Medical Home Remedies:
As Recommended by 19th and 20th century Doctors!
Courtesy of


The biggy of the late 1800's. Clearly shows the massive inroads in medical science and the treatment of disease.

ALCOHOL AND THE HUMAN BODY In fact alcohol was known to be a poison, and considered quite dangerous. Something modern medicine now agrees with. This was known circa 1907. A very impressive scientific book on the subject.

DISEASES OF THE SKIN is a massive book on skin diseases from 1914. Don't be feint hearted though, it's loaded with photos that I found disturbing.




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DISEASES OF WOMEN AND CHILDREN: Self-preservation is the first law of nature - in point of time only ; for a second law, not less imperious, is race-preservation.

Life, it has been said, is a struggle to gratify two instincts-hunger and love. In the preceding pages we have considered the diseases affecting man as an individual; affecting those organs which are concerned in the maintenance of the individual. We shall now proceed to the discussion of the diseases which affect man as a sexual being, as an instrument in the preservation of his race - in other words, to the diseases of the sexual or reproductive organs.

Among the lowest beings, animals and plants, the maintenance of the individual and of the race is provided for by one and the same organism. The minute plant, the fungus familiar to us under the name of yeast, is a microscopic ball, which, placed under favorable conditions, not only maintains its own proper life, but also produces similar independent beings. On the surface of the original ball, minute buds appear, grow, and finally are detached, with the size, shape and powers of the parent organism. As we ascend the scale of life, however, we find special organs set aside in each animal and plant, intended solely for the production of new and similar beings. In the highest animals, this office of reproduction - the most important of all the animal duties - becomes so complicated that the labor is divided between two classes of beings - male and female - which, while similar in all the essentials of individual life, present marked differences in their sexual powers and organs.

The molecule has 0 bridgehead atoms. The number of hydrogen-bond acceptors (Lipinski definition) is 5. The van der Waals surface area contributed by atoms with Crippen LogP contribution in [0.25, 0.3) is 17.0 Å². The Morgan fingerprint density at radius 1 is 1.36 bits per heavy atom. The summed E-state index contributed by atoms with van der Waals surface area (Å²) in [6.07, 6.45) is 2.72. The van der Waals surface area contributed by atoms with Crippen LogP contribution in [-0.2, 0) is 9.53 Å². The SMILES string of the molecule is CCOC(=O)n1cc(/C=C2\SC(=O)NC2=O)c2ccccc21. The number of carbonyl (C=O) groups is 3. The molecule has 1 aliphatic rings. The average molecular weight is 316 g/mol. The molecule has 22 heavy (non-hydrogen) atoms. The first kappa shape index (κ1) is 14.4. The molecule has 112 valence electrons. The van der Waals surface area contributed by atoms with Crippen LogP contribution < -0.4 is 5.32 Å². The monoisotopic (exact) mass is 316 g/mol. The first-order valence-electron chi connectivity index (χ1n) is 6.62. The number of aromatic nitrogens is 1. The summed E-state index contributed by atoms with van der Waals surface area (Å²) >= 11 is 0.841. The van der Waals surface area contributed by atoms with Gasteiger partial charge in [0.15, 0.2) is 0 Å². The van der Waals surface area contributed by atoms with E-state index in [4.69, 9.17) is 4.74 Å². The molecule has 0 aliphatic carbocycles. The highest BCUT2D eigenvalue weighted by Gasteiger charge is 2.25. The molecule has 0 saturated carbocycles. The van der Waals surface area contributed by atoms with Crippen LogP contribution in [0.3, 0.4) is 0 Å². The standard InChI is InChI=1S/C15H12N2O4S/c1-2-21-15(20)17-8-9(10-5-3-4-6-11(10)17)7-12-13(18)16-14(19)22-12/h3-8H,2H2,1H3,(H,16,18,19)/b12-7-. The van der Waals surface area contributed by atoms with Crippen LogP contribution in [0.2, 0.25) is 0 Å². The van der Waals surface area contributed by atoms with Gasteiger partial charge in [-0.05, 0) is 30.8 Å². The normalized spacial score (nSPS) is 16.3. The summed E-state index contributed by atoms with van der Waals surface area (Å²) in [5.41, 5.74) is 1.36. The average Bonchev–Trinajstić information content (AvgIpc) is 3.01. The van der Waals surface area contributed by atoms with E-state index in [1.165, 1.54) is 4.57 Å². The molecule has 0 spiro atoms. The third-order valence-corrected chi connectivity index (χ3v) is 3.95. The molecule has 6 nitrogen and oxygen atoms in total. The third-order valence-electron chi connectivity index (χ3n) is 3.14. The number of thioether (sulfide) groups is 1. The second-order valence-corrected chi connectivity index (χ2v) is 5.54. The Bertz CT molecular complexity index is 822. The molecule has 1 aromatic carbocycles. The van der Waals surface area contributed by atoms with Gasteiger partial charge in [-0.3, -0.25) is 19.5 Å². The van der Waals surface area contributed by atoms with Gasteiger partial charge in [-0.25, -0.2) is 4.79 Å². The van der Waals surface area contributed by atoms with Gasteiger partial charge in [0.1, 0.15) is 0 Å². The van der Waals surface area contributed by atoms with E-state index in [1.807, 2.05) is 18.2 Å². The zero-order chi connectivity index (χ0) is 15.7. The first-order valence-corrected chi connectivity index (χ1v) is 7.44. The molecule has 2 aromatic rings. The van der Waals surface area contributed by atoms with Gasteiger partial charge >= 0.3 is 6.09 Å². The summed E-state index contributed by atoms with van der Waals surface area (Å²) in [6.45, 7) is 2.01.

In all the higher animals, man included, the development of the sexual organs, and therefore of the sexual instincts, occurs only after the previous development of those organs and instincts essential to the preservation of the individual. The interval which elapses between the birth of the animal and the advent of its sexual life varies according to the term of the animal's natural life. The rabbit becomes sexually mature within a year after its birth ; the elephant only after a score of years ; the human animal after ten to fifteen years. The child is a sexless being, possessing only the rudiments of sexual organs, the germs of sexual instincts. There are, therefore, no essential differences - mental or moral - between the boy and the girl. After a certain period - in our climate usually between twelve and eighteen years - the sexless becomes a sexual being, assuming those traits, physical, mental and moral, which change it into him or her. The distinction between brother and sister, heretofore maintained with difficulty by peculiarities of dress and artifificial customs, becomes natural and unmistakable. The angular awkwardness and innocent freedom of the girl are replaced by the rounded grace and conscious modesty of the woman ; the boy is no longer a companion to be romped with, but an admirer to be enslaved. Both man and woman differ physically from the child,- he more than she-and differ still more markedly from each other.

His skin is rough and hairy; hers smooth and hairless. His outline is angular, his shoulders broad, his hips narrow, his muscles strong, his bones large, his skull thick, his voice deep and harsh ; her contour is rounded, her shoulders narrow, her hips broad, her skin thickly padded with fat, her voice smooth and child­like. Man's physical development fits him especially to maintain the struggle for existence; woman's whole physique is designed for the preservation of her race. Man is essentially strong and selfish ; woman, weak and generous. In man is embodied the individual; in woman, the race.